First it was the Holocaust, now Parkland — is there any act of depravity to which the less respectable right-wing media cannot imagine a connection for George Soros?
David Clarke, the sheriff of Fox News, insisted that the Florida students’ reaction to the shooting “has GEORGE SOROS’ FINGERPRINTS all over it,” idiotic capitalization in the original and, one assumes, in his soul. The idiots at Gateway Pundit suggested that one of the student survivors was a fraud because — get this — he’d been interviewed on television before about an unrelated incident. Dinesh D’Souza joined in to mock the students as patsies.
To be fair, D’Souza doesn’t think George Soros is behind Parkland — he thinks George Soros was behind the Holocaust.
About that, a few thoughts.
There are many reasons to dislike George Soros. The slander that he was a Nazi is not one of them.
The Soros-was-a-Nazi story is a staple of talk radio and the less responsible conservative corners of the Internet. The facts are rather different: Soros was a three-year-old Jew living in Budapest when Adolf Hitler came to power. He was still a child when the war ended. During the Nazi occupation of Hungary, he was ordered to report to the local Jewish registry, where he was given the job of delivering deportation notices to Jewish families, something his father prevented him from doing. The Soros family was well-to-do, and his father was able to purchase fraudulent documents identifying the Soroses as Christian. Toward the end of the war, Soros was under the care of a government official who helped protect Soros — and his own Jewish wife — even as he went about his official task of inventorying the estates of dispossessed Hungarian Jews. From this comes the spate of libels about Soros — that he was a member of the SS, that the origin of his vast fortune was property stolen from victims of the Holocaust, etc.
Soros is a genuinely nasty guy, and his influence extends into some of the worst crevices of the Left. But he is not a Nazi.
Lying about George Soros is wrong for a number of reasons. The first and most important of them is that lying is wrong, and those of us who play roles in the public discourse have a special responsibility to be scrupulous with the facts, especially those touching our opponents and rivals. That is related to another good reason to avoid this kind of dishonesty: When people get used to hearing prominent conservatives lying about their opponents, it makes it easier for honest and fair-minded people to dismiss conservative arguments and conservative claims out of hand.
D’Souza is hardly the only offender here. Scott Baio suggested on Twitter that the woman presented as Charlottesville murder victim Heather Heyer was the same woman presented as Sandy Hook mother Vicki Soto. He posted pictures of them side by side, with the oh-so-innocent remark “Thoughts?” The implication — that the events in Sandy Hook and Charlottesville were some sort of hoax pulled off by a powerful and far-reaching conspiracy of wily political operators who could not be bothered to hire an extra actress to fortify their schemes — is poisonous, lunatic conspiracy-theory stuff. Normally, I would not give one furry little rat’s patootie what Chachi says or does, but this is a man who was invited to speak on the opening day of the Republican National Convention in 2016, who is a regular representative of the conservative view on Fox News and other outlets, and who is, therefore, a figure of some cultural consequence, peculiar as that fact may be.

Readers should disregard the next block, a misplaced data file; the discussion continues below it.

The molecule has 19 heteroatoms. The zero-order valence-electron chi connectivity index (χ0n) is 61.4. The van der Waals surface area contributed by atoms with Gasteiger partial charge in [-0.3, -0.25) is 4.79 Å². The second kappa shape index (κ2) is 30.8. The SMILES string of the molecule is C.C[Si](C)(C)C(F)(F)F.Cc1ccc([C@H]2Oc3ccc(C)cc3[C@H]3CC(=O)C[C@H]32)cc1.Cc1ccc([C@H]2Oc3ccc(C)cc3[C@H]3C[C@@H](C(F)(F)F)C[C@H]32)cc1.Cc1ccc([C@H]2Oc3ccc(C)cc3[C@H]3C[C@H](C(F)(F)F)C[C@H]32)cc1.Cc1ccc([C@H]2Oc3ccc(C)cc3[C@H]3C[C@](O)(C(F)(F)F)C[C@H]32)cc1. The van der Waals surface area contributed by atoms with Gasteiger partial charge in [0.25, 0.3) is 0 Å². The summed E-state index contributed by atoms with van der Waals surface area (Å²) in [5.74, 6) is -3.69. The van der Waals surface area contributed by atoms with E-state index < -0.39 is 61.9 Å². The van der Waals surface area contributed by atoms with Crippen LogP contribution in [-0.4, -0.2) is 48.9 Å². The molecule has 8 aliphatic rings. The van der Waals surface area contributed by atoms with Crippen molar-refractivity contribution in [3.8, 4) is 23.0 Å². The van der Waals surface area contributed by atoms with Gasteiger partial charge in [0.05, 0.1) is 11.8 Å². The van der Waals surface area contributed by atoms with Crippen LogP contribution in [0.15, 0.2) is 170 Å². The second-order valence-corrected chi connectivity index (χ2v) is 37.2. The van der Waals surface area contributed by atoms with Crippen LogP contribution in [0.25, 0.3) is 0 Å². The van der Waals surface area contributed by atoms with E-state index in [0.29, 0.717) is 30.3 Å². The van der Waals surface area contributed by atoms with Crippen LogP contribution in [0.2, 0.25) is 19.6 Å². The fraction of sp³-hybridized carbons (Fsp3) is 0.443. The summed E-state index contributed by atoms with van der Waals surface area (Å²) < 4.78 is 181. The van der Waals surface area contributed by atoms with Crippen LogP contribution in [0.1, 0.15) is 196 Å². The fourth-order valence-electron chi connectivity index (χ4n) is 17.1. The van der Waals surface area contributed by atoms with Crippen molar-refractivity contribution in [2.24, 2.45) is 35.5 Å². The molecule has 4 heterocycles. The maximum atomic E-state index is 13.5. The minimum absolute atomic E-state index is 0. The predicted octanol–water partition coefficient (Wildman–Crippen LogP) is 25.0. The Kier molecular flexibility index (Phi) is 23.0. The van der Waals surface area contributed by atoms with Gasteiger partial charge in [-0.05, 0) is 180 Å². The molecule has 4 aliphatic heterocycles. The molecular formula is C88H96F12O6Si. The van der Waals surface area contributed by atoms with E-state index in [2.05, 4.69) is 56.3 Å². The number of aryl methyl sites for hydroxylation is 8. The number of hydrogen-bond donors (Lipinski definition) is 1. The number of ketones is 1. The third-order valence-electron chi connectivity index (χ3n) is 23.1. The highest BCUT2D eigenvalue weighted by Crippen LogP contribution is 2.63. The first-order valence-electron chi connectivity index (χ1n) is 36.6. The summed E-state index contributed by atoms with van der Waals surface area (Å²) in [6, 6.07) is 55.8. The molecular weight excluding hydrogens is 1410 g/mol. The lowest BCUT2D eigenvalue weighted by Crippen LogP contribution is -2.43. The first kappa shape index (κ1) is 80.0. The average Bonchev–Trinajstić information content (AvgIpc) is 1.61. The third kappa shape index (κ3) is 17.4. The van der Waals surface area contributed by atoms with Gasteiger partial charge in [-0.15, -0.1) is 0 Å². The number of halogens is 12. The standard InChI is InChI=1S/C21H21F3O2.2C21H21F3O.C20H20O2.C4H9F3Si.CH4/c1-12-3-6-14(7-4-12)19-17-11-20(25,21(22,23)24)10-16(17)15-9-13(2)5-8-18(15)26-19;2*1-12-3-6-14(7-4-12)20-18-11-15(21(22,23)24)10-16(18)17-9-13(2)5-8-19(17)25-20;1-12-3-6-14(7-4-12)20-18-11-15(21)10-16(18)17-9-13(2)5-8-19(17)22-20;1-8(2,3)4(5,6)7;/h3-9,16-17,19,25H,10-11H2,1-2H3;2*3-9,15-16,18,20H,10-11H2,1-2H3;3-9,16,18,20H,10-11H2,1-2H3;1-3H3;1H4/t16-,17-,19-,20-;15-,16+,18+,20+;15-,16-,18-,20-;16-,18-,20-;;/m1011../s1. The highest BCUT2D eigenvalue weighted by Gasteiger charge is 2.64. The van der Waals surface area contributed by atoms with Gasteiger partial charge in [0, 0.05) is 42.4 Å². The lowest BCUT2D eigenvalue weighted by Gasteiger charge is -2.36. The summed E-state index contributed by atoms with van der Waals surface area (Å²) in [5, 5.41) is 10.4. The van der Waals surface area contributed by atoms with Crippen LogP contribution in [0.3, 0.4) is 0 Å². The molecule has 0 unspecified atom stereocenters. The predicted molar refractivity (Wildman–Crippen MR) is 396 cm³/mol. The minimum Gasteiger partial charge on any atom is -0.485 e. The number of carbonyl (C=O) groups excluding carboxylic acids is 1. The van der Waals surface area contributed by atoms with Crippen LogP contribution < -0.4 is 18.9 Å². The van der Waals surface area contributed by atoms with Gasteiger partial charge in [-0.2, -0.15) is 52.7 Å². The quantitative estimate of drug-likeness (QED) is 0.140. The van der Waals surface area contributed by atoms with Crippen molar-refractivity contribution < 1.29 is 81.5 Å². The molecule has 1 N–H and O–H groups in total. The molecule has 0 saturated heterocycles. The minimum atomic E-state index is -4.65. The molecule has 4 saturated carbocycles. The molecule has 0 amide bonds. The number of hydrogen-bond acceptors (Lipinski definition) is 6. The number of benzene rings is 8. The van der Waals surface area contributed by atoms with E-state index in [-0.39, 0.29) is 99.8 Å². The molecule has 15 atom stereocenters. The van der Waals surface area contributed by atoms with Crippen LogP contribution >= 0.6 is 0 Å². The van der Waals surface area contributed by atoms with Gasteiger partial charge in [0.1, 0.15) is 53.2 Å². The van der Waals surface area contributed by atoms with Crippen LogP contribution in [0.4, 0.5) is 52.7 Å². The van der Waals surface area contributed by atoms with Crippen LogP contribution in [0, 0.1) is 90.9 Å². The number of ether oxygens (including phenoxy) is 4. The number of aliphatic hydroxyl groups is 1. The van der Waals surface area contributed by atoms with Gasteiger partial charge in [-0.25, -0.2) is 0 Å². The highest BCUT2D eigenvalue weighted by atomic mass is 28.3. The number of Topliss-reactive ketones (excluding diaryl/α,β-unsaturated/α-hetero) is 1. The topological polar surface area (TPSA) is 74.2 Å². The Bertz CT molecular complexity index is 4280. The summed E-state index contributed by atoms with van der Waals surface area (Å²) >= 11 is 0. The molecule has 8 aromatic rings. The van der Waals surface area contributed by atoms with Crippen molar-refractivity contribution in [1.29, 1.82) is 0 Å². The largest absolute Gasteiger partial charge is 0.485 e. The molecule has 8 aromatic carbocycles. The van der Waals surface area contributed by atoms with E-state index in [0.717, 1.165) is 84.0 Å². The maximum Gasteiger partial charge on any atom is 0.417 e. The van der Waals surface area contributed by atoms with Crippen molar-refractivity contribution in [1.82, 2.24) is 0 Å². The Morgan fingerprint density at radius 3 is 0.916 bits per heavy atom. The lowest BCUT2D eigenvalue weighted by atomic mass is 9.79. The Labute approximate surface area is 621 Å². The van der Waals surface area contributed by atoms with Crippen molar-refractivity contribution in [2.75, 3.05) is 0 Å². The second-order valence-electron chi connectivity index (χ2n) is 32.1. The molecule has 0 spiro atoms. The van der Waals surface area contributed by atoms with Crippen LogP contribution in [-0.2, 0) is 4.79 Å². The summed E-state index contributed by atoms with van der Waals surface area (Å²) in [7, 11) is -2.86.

And of course there is the fact, inconvenient for conservatives, that the president of these United States, who is in the habit of denouncing “fake news” from the bully pulpit, spent years trafficking in a daft conspiracy theory about Barack Obama: that he is a Kenyan and possibly (as Baio has suggested) a Muslim, possibly a closet radical Muslim (call him “The Meccan Candidate”) sympathetic to the aims of al-Qaeda et al.
Trump and his apologists have failed to learn the sad lesson of Hillary Rodham Clinton: When people have come to assume that every other word out of your mouth is a lie, it becomes very difficult to tell the truth effectively. If Mrs. Clinton had had a good and true explanation for her email shenanigans, no one would have believed her. If Trump has a genuine “win” to talk about, all thinking adults will treat his claims with skepticism. Even his allies and members of his staff know better than to take him at his word.
That’s a problem for the president in particular, but it also is a problem for the conservative movement, which has become infected with Trump’s dishonesty.
Dinesh D’Souza should be ashamed of himself. David Clarke should be ashamed of himself, and not just for his ridiculous hat. And conservatives should be ashamed of them, too, and for bending the knee to Scott Baio, Ted Nugent, and every other third-rate celebrity who has something nice to say about a Republican from time to time. And we should be ashamed of ourselves if we come to accept this kind of dishonesty in the service of political expediency. If conservative ideas cannot prevail in the marketplace of ideas without lies, they do not deserve to prevail at all.